Day 13 cycling: Lamki to MAHENDRANAGAR
DST = 106.9km; RTM = 6hrs 24 min; AVS = 16.6km/hr; MAX = 29.0km/hr
ODO (i.e overall odometer reading) = 973km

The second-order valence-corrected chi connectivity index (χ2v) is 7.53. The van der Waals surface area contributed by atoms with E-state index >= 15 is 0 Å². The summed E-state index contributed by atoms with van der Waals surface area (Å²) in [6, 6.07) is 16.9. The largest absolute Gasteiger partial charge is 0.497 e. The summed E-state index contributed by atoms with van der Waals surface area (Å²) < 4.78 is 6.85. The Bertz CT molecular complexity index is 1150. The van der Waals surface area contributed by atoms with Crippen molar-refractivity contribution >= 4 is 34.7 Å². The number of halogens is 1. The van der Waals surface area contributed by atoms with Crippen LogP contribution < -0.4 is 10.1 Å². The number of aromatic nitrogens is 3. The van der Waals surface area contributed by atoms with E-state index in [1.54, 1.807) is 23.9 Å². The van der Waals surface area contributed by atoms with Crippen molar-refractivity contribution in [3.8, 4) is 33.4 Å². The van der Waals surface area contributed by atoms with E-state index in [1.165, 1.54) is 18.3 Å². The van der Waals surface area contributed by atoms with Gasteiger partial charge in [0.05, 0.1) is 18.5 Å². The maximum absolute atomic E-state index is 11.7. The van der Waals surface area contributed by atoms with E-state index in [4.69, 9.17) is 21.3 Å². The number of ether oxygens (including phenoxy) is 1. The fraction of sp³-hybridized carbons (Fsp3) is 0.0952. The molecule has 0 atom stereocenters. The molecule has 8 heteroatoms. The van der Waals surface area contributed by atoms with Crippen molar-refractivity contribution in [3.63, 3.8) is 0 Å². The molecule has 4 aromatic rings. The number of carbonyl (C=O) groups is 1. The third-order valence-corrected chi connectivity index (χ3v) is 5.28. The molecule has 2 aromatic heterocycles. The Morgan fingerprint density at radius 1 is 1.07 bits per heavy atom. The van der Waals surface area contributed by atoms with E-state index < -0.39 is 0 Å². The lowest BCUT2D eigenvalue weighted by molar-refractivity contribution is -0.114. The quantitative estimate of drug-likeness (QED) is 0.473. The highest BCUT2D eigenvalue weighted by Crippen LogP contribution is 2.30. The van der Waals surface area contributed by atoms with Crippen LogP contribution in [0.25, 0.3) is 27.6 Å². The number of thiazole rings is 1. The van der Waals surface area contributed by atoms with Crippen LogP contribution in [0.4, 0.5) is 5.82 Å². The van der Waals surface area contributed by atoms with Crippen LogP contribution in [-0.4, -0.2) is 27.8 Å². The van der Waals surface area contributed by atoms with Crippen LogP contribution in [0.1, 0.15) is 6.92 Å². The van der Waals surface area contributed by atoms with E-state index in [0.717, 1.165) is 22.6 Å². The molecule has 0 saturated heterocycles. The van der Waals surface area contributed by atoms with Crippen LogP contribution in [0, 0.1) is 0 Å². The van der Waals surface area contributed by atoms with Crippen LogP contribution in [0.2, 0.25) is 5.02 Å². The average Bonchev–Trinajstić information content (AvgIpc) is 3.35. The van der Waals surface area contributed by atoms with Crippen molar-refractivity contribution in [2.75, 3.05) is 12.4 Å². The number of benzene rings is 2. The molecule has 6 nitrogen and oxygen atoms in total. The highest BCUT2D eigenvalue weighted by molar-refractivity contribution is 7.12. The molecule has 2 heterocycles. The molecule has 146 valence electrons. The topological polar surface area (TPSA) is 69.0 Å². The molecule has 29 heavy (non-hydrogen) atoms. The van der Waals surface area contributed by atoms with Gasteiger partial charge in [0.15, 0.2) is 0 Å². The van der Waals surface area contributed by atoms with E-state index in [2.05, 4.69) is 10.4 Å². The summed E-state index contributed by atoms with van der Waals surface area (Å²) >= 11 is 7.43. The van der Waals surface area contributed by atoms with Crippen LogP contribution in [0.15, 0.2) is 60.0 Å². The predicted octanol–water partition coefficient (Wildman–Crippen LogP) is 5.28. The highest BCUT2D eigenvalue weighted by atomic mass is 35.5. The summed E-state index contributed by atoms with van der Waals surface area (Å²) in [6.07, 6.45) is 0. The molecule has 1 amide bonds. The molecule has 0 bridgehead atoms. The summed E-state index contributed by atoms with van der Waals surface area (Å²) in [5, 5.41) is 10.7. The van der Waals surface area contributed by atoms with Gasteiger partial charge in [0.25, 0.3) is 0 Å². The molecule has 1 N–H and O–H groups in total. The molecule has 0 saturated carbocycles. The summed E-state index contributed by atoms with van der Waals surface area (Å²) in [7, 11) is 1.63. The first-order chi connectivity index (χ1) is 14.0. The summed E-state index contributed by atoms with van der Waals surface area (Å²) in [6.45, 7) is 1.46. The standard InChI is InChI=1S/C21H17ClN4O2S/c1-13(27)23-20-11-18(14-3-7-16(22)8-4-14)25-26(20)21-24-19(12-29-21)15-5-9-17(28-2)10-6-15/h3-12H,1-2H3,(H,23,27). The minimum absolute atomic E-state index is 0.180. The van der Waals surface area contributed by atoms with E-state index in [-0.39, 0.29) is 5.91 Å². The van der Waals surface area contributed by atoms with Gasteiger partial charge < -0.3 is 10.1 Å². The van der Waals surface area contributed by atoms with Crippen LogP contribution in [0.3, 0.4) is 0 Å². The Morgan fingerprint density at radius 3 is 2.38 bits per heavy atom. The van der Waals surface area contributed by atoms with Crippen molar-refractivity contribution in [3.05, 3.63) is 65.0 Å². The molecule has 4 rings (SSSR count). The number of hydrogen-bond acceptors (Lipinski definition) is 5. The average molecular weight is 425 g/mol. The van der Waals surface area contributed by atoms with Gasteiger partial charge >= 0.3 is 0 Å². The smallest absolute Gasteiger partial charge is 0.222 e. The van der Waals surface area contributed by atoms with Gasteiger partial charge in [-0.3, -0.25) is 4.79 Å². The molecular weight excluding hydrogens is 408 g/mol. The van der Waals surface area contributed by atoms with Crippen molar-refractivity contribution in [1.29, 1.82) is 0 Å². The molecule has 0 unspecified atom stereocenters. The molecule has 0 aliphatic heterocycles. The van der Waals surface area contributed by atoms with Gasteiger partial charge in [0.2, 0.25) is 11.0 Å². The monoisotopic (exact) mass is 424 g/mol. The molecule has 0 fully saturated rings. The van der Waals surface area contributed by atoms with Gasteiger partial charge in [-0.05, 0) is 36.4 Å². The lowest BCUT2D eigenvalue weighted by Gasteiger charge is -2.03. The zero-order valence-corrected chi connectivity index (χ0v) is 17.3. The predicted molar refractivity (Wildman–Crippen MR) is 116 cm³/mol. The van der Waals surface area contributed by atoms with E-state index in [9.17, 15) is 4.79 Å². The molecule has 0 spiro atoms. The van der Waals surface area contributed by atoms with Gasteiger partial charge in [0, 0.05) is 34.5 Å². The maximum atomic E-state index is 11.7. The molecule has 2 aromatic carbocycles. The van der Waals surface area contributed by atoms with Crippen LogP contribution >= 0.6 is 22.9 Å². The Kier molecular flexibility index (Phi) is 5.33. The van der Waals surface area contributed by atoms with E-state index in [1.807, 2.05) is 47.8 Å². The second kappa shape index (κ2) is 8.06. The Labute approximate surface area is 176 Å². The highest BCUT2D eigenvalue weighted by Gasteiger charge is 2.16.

For some time now, there have been no road signs in English & even the towns remain nameless to me. All I really have to guide me is my Nelles map & what people tell me. My plan was to head for Ataria & spend the night there before pressing on to Mahendranagar & thence the border - a further 16km away. People's estimates in & around Lamki ranged from 45 to 73km to Ataria, although it did seem further on my Nelles map. Road signs were little help but gradually I figured out that something's seriously wrong with the map, which indicates that it's 202km between Chisopani & Mahendranagar. As it turns out, the actual distance is about 122km (!) & so I arrive at Mahendranagar after quite a long day's ride (107km) but without needing to stop at Ataria. Mahendranagar, although being quite near to the border, is a surprisingly pleasant & relaxed place and not at all like the dusty & chaotic border town I'd expected (well, that's partly true - there're a hell of a lot trucks & buses & associated horn-tooting going on). I've gone to the bank & changed all my NPR to INR at no cost (it's a direct 1.6 swap), done some internetting now that the power is back on (yesterday after I arrived a power line was being repaired, resulting in no electricity for some time - people were up ladders & trees trying to sort the problem out) & then had lunch - delicious veg fried rice, a Pepsi & a coffee - at the "Vegetarian Restaurant & Sweet House" at the Hotel Gangotri Plaza while watching half a dozen blokes remove an electricity pole by hand, using a few ropes & a crowbar. There seemed to be worryingly few safety precautions, but the job got done after a time. Back here where I'm staying - at the Hotel Sweet Dream, which isn't particularly - they're painting the outside of the building. It's 3 stories high, so the painter is standing on a wooden ladder that's almost vertical, and which is in turn standing on a large wooden cabinet.